The manuscripts have not yet produced a modern edition. The most authoritative edition is that of Th. Graesse, Jacobi a Voragine Legenda aurea, vulgo historia lombardica dicta, 2d. ed., Leipzig, 1850.

Everything both pro and con has been said about the Legenda aurea. When composing his work, in 1255 according to some, about 1266 according to others (see E. Baumgartner, Eine Quellenstudie zur franziskuslegende historicum, vol. 2, 1909, pp. 17-31; vol.5, 1912, pp. 210-223), the author consulted the sources whenever he could. The most frustrating accounts were furnished to him by the Lectionary, which he merely elaborated. In short, it may be said that, like certain classical epics, the Legenda aurea lived in the popular imagination long before it was written down by James of Voragine. For an extraordinary longing for the marvelous, a chivalrous conception of sanctity, and a robust faith were indeed present in the religious attitude of the period. The Legenda aurea was, for the Middle Ages and beyond, the outstanding Legendary.

Translated into Italian well before the end of the thirteenth century, (Jacopo de Voragine, La leggenda surea, volgarizzamentotoscano del Trecento, ed A Levasti, Florence, 1924), into Provencal in the first half of the fourteenth century (Paris, Bibl. nat., fonds Français, ms 9759; see Paul Meyer, La traduction provencale de la Légende dorée, in Romania, vol. 27, 1898, pp. 93-137), translated the first time into French by Jehan de Vignay (Paulin Paris, Les manuscrits français de la bibliothèque du roi, vol. 2, Patis, 1838, pp. 88-91), a second time by Jean Belet (ibid., pp. 87-88, 91-92) in the first half of the fourteenth century, translated into Czech (ms Prague, Museé national, see Gebauer, Listy filologicke, 1881-1887; A. Patera, Casopis Ceskeho Musea,(1882-1892; Z. Tobolka, Monumenta Bohemiae typographica, Prague, 1926) and into old Glagolitic Slavic (ms Prague, convent of the Dominicans) in the second half of the fourteenth century, and finally into Flemish, or rather into a dialect in 1358 (K. De Flou, De oudste Dietsche vertaling der gulden legende, in Verelagen en Mededeelingen der Koninklijke Vlaamsche Academie, Ghent, 1923, pp. 183-189; C.C. De Bruin, Middelnederlandse Vertalingen van het Nieuw Testament, Groningen, 1935, p. 203), the Legenda aurea has inspired statuary, painting, stained glass of our cathedrals. Without it the Middle Ages cannot be understood.

3. Thomas Aquinas

– If popular piety had its troubadour in James of Voragine, theology found its master, almost at the same moment, in St. Thomas Aquinas (+1274). Diametrically opposite to one another, these two authors reveal two aspects, equally authentic, of a great epoch. St. Thomas’ austere idea of perfection is attested by his reply to Gérard d’Abbeville in the De perfections vitae spiritualis. The saint’s commentaries on the Bible, the commentary on the Divine Names of pseudo-Dionysius, the masterly treatises on the virtues to be found in the Summa theologian enable us to glimpse a soul profoundly contemplative and athirst for sanctity. Inevitably, therefore, according to William of Tocco (Processus, ah. 7, n. 58, AS, March 7, Anvers, 1668, p. 705b), the sermons of St. Thomas were highly esteemed. In spite of his extremely intensive program of scholarly activity, St. Thomas preached frequently (see Processus, ch. 8, n. 70 and 75, ibid. p. 709b and 711a; Vita, ch. 8, n. 49, ibid., p. 674b).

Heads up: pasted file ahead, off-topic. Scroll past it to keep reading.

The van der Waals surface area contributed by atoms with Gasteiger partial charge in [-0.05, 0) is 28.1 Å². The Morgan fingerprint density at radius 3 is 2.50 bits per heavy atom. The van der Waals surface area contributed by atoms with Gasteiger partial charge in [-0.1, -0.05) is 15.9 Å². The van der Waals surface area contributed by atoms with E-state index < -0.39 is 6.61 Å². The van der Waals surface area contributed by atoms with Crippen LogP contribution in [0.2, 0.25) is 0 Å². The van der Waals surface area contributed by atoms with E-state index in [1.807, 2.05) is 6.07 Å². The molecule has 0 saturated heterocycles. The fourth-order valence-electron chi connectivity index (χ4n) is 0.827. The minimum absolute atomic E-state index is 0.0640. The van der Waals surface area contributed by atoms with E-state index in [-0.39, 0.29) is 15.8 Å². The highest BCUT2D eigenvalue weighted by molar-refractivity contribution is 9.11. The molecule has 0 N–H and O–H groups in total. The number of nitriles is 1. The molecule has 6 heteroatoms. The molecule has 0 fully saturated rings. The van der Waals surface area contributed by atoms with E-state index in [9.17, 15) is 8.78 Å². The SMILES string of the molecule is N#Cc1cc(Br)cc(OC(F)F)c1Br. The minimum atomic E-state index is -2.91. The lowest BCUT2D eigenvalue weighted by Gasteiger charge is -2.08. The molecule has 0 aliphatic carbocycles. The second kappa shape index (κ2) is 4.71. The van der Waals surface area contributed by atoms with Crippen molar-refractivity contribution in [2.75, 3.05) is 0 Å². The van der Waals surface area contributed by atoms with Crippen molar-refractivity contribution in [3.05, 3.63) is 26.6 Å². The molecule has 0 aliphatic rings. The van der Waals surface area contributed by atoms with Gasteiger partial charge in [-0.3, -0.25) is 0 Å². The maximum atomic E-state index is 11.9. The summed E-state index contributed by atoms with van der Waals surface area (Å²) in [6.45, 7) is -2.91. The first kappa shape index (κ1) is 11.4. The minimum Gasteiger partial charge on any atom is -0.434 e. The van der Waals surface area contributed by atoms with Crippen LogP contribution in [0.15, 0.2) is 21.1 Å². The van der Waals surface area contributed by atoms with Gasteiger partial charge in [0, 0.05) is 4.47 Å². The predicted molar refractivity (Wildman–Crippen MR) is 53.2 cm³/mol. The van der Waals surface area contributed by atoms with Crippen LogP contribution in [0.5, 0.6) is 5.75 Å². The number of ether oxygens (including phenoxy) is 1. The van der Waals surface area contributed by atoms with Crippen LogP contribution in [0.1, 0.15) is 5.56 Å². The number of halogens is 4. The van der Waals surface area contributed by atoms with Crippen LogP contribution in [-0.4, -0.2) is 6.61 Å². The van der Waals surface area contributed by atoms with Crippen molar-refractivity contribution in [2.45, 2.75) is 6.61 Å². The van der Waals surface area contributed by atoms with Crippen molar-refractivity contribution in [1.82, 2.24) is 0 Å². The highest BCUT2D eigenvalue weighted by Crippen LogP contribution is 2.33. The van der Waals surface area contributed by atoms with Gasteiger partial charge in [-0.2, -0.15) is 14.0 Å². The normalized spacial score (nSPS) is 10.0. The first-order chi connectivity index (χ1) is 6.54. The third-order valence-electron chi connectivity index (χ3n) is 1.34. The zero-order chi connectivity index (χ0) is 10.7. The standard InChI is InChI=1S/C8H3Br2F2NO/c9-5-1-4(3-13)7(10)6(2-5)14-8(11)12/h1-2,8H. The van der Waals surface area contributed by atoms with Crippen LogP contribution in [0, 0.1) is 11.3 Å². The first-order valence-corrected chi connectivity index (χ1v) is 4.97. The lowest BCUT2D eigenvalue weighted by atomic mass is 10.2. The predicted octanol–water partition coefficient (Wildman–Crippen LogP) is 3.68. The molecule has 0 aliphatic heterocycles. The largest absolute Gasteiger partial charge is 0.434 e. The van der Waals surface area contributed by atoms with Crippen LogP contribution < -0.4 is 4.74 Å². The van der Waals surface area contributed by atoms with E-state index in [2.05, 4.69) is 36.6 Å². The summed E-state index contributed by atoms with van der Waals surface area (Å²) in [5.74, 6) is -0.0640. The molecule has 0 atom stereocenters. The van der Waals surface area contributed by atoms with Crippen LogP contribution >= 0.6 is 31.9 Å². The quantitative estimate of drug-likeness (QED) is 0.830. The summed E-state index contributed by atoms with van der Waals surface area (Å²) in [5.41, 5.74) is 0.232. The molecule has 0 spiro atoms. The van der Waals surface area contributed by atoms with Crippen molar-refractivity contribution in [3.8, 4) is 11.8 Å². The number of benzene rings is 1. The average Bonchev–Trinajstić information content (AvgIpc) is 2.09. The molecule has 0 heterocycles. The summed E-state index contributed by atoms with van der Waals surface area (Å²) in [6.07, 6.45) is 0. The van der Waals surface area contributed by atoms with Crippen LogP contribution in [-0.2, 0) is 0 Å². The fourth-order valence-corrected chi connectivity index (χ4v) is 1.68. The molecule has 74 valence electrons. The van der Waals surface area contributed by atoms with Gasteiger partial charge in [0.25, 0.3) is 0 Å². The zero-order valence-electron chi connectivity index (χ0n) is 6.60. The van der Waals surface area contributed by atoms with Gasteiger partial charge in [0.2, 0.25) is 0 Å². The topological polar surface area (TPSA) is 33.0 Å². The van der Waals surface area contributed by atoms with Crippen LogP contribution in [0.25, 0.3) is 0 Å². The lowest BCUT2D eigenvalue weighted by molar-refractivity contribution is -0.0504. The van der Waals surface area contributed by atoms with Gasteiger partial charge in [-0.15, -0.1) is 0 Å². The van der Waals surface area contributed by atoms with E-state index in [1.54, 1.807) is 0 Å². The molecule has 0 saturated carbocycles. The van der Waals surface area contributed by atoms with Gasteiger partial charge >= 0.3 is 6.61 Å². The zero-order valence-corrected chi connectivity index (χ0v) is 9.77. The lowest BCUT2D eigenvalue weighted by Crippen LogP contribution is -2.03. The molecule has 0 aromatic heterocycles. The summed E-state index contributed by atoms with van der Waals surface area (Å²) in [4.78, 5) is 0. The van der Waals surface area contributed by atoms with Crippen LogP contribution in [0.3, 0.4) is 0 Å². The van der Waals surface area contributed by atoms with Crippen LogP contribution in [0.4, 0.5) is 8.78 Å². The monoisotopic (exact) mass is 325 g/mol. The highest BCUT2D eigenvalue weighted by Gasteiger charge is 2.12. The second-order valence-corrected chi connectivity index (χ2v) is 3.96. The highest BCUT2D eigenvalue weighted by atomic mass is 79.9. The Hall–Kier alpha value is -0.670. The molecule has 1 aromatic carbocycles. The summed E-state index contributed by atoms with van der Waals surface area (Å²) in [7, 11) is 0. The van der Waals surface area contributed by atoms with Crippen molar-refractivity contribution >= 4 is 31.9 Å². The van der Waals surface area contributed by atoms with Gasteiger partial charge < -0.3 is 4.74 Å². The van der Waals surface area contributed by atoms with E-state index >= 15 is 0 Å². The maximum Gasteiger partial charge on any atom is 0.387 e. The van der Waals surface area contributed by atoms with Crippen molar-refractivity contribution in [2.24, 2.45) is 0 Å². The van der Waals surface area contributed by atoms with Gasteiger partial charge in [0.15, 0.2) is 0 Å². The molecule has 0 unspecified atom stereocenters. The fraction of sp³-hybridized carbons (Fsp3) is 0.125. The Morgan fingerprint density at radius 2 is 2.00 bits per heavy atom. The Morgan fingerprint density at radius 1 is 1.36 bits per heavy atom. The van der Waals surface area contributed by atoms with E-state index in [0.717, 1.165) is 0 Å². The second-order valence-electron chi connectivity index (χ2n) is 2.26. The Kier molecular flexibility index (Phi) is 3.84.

All the sermons collected in the edition Piana are not, however, authentic Far from it. The sermons which M. Grabmann has recognized as authentic after minute investigation (Die Werke des hl. Thomas van Aquin, 3d ed., Munster, 1949, pp. 378-393) number but sixteen, up to the present; others will probably be added. Also we may mention the commentaries on the Apostles’ Creed, the decalogue, the Lord’s Prayer and the Hail Mary, which originally were “collationes.” All these sermons “present the same characteristics: a painstaking effort to divide the matter’ in the style of the period, but without dryness, with a great solidity of doctrine and an undeniable talent for exposition.” (A. Lecoy de la Marche, La chaire française au moyen age, spécialement au XIIIe siècle d’apres les manuscrits contemporains, Paris, 1886, p. 123).

But neither those sixteen sermons, nor the insights on grace and the infused virtues contained in the Summa Theologiae, nor the most beautiful pages of his scriptural commentaries suffice to form a proper estimate of the influence St. Thomas has had on spirituality. This is found especially in the imprint of his strong personality upon theological teaching. Hence the work of St. Thomas far exceeds the domain of Italian spirituality. It is true that the Sentences of Peter Lombard were not definitively replaced by the Summa Theologiae in the studia of the Order until toward the end of the fifteenth century. But this is a minor detail. Less than half a century after the death of the Angelic Doctor, St. Thomas’ viewpoint gradually replaced that of Peter Lombard in the teaching of the Order.

The General Chapter of Zaragoza in 1309 decreed that the spirit of st. Thomas should resolve every theological difficulty and that the student brothers should, in general, have recourse to his works (MOPH, vol. 4, p. 38). Lastly, the Chapter of Metz (1313) stipulated that henceforth the rectors should, while reading the Sentences, present three or four articles from the doctrine, which means from the Summa Theologiae of Brother Thomas (MOPH, vol. 4, p. 65). Lastly, the London Chapter (1314) decided that between Easter and the first of August the students should read either a treatise on moral philosophy or the text of one of St. Thomas’ works, or both (MOPH, vol. 4, p. 72). These facts contributed in great measure indeed, to giving Dominican spirituality its definitive characteristics. The not-too-solid Augustinism of the period was definitely replaced by a strong theological synthesis with three equally admirable aspects: The fundamentally rational basis, profound organic unity, or perfect docility to revelation. Thanks to the direction which St. Thomas caused theological teaching to take in the Order, Dominican spirituality would be henceforth fundamentally intellectualist and speculative.